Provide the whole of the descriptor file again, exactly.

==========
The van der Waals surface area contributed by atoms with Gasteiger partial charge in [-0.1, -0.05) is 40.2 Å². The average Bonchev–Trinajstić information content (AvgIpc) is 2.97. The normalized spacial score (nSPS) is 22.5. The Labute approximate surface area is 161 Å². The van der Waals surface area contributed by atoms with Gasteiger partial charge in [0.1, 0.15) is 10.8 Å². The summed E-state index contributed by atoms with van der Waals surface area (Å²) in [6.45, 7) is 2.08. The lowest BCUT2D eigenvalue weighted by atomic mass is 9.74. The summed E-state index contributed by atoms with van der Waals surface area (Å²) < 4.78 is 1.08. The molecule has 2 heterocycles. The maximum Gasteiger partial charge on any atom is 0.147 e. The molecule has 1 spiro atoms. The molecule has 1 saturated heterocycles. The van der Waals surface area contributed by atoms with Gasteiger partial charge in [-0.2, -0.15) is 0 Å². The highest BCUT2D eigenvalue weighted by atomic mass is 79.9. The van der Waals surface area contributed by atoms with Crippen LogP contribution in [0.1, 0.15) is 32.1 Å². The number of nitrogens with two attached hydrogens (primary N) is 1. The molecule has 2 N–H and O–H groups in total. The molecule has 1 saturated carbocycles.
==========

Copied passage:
The van der Waals surface area contributed by atoms with Gasteiger partial charge in [-0.1, -0.05) is 40.2 Å². The average Bonchev–Trinajstić information content (AvgIpc) is 2.97. The normalized spacial score (nSPS) is 22.5. The Labute approximate surface area is 161 Å². The van der Waals surface area contributed by atoms with Gasteiger partial charge in [0.1, 0.15) is 10.8 Å². The summed E-state index contributed by atoms with van der Waals surface area (Å²) in [6.45, 7) is 2.08. The lowest BCUT2D eigenvalue weighted by atomic mass is 9.74. The summed E-state index contributed by atoms with van der Waals surface area (Å²) < 4.78 is 1.08. The molecule has 2 heterocycles. The maximum Gasteiger partial charge on any atom is 0.147 e. The molecule has 1 spiro atoms. The molecule has 1 saturated heterocycles. The van der Waals surface area contributed by atoms with Gasteiger partial charge in [-0.2, -0.15) is 0 Å². The highest BCUT2D eigenvalue weighted by atomic mass is 79.9. The van der Waals surface area contributed by atoms with Crippen LogP contribution in [0.1, 0.15) is 32.1 Å². The number of nitrogens with two attached hydrogens (primary N) is 1. The molecule has 2 N–H and O–H groups in total. The molecule has 1 saturated carbocycles.